More than 50 years ago, an attorney who watched in disgust while Sen. Joseph McCarthy unfairly smeared the reputation of a young man interrupted the senator to ask: "Have you no sense of decency, sir, at long last? Have you left no sense of decency?"
The public needs to direct these questions to Orange County Sheriff Mike Carona, who has said that he will not resign despite a federal indictment on felony corruption charges.
The allegations in the indictment are shocking. They chronicle the wholesale abuse of office -- for political and financial gain -- by Carona, his wife, his alleged mistress Debra V. Hoffman, former assistant sheriffs George Jaramillo and Donald Haidl and longtime friend Joseph Cavallo. Court documents show that Jaramillo and Haidl already have pleaded guilty in this case.
The indictment was no surprise to those who follow Orange County politics. Numerous allegations of misconduct against Carona have been publicized since his first term in office, which began in 1999. Rumors of a federal grand jury investigation have been circulating for more than a year. And Jaramillo and Cavallo were recently convicted in state court for their roles in other felonies relating to the operation of the Orange County Sheriff's Department. (Full disclosure: I was a prosecutor in those cases and in a rape case against Haidl's son, Gregory. Federal prosecutors have alleged that Carona unlawfully interfered with the prosecution of the rape case.)
Carona told reporters that he wants to remain at the helm of his department "because I love the job and I do a good job" and because "I have committed no criminal acts." Carona's love for the job and his opinion that he does it well are inconsequential. The public's confidence in the integrity of California's second-largest sheriff's department takes precedence over his job satisfaction. The Board of Supervisors could easily fill a vacancy from among numerous candidates who would also love the job and who have distinguished law enforcement careers untainted by corruption allegations.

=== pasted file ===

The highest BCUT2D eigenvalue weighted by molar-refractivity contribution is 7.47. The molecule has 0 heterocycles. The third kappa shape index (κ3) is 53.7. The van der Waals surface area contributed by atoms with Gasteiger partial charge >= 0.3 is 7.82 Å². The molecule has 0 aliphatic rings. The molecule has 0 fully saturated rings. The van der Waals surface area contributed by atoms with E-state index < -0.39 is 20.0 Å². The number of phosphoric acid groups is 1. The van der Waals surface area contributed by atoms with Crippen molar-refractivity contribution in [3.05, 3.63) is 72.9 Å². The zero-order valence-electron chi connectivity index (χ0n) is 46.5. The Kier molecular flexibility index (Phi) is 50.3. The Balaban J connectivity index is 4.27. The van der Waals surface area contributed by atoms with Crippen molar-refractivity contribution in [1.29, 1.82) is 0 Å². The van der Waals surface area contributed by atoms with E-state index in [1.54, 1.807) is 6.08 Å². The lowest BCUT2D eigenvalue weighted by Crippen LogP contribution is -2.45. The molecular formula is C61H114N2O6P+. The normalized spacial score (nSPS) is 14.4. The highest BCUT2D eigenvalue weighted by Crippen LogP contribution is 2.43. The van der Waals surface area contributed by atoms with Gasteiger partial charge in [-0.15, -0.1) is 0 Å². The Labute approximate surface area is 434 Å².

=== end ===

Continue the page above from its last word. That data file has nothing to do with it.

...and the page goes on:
And Carona's suggestion that he is entitled to hold office unless and until he is convicted also misses the mark. The sheriff is presumed innocent. But the Constitution does not prevent the public from demanding that their sheriff be a leader of unquestioned integrity, rather than a criminal defendant who faces up to 105 years in prison if convicted on all charges.
Within hours of the unsealing of the indictment, Carona's attorneys and advisors staged a media event. Members of the news media were individually invited into a room as he gave prepared statements. But he refused to answer any specific questions about the charges. This was not surprising, but it is also intolerable. Carona has a right to remain silent, but the public should not entrust him with an annual budget of almost half a billion dollars and the command of nearly 4,000 employees while he refuses to publicly and thoroughly answer the charges.
If any of Carona's employees were indicted for work-related felony misconduct, they would be suspended immediately -- or, at the very least, put on leave. Sadly, Carona feels no duty to hold himself to the same standard. It is therefore disappointing that during the 48 hours after Carona's indictment, only one member of the Board of Supervisors -- John Moorlach -- called for his resignation.
State law limits the supervisors' control over the operations of the sheriff's department, but the supervisors and other local officials should take a leadership role and demand that Carona resign. Unfortunately, it may take public pressure to lead him to the decision that a sense of decency alone should compel. But the citizens of Orange County, and the sworn officers who risk their lives to protect them, deserve a sheriff with the moral authority to lead.